This section is from the book "The American House Carpenter", by R. G. Hatfield. Also available from Amazon: The American House Carpenter.

To ascertain what weight may be sustained safely by the resistance of a given area of surface, when the weight tends to split off the part pressed against by causing, in case of fracture, one surface to slide on the other, we have -

Rule III. - Multiply the area of the surface by the value of H, in Table I. divide by the factor of safety, and the quotient will be the weight required in pounds; or -

w=AH/a (3.)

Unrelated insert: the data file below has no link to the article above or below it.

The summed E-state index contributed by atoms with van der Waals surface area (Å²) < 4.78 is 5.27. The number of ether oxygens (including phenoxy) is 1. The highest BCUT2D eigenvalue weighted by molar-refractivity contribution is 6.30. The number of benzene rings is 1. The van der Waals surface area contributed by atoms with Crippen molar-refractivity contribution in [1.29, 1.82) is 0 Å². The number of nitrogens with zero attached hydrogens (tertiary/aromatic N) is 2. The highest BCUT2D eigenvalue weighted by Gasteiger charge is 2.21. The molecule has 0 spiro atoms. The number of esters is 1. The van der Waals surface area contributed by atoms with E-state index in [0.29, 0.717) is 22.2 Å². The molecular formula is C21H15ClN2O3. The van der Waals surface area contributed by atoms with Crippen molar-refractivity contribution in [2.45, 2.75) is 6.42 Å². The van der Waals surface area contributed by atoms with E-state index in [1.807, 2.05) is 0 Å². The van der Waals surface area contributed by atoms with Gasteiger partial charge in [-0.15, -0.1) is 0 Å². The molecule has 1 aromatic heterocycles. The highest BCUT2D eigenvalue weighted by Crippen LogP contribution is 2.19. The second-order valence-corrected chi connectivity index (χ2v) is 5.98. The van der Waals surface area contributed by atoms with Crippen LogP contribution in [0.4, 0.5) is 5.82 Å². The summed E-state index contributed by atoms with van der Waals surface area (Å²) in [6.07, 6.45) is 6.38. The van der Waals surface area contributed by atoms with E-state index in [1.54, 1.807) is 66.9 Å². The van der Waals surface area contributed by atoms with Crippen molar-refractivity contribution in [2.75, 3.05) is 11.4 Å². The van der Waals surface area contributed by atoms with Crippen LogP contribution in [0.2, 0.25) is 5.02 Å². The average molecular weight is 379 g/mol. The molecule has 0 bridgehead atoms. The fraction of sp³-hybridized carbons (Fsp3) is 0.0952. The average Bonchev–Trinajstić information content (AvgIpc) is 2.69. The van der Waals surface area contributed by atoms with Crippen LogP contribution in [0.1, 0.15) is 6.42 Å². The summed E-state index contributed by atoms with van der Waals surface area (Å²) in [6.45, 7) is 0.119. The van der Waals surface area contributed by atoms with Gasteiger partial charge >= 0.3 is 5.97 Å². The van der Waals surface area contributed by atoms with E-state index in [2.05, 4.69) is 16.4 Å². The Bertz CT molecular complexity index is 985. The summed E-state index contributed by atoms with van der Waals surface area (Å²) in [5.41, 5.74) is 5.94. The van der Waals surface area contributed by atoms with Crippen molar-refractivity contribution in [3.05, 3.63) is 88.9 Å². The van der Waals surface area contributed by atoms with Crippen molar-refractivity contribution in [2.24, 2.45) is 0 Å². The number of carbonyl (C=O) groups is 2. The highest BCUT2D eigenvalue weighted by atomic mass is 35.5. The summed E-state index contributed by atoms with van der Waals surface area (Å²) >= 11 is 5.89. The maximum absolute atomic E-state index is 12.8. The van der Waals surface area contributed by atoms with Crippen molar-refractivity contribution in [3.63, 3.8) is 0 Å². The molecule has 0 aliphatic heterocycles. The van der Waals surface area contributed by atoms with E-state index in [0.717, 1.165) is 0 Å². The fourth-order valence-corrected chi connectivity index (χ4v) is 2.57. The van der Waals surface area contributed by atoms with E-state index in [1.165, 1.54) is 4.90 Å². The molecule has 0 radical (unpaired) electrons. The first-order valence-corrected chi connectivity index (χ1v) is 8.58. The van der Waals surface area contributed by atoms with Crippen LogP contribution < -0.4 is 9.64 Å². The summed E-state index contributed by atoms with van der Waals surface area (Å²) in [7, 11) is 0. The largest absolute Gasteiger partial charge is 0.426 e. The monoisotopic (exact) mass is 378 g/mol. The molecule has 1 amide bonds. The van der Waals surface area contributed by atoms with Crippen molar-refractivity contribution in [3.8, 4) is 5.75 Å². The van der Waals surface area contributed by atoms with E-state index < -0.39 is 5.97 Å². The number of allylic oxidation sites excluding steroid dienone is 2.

Example. - The foot of a rafter is framed into the end of its tie-beam, so that the uncut substance of the tie-beam is 15 inches long from the end of the tie-beam to the joint of the rafter; the tie-beam is of white pine, and is 6 inches thick: what amount of horizontal thrust will this end of the tie-beam sustain, without danger of having the end of the tie-beam split off? Here the area of surface that sustains the pressure is 6 by 15 inches, equal to 90 inches. This multiplied by 480, the value of H, set opposite to white pine, Table I., and divided by 3, as a factor of safety, gives a quotient of 14400, and this is the required weight in pounds.

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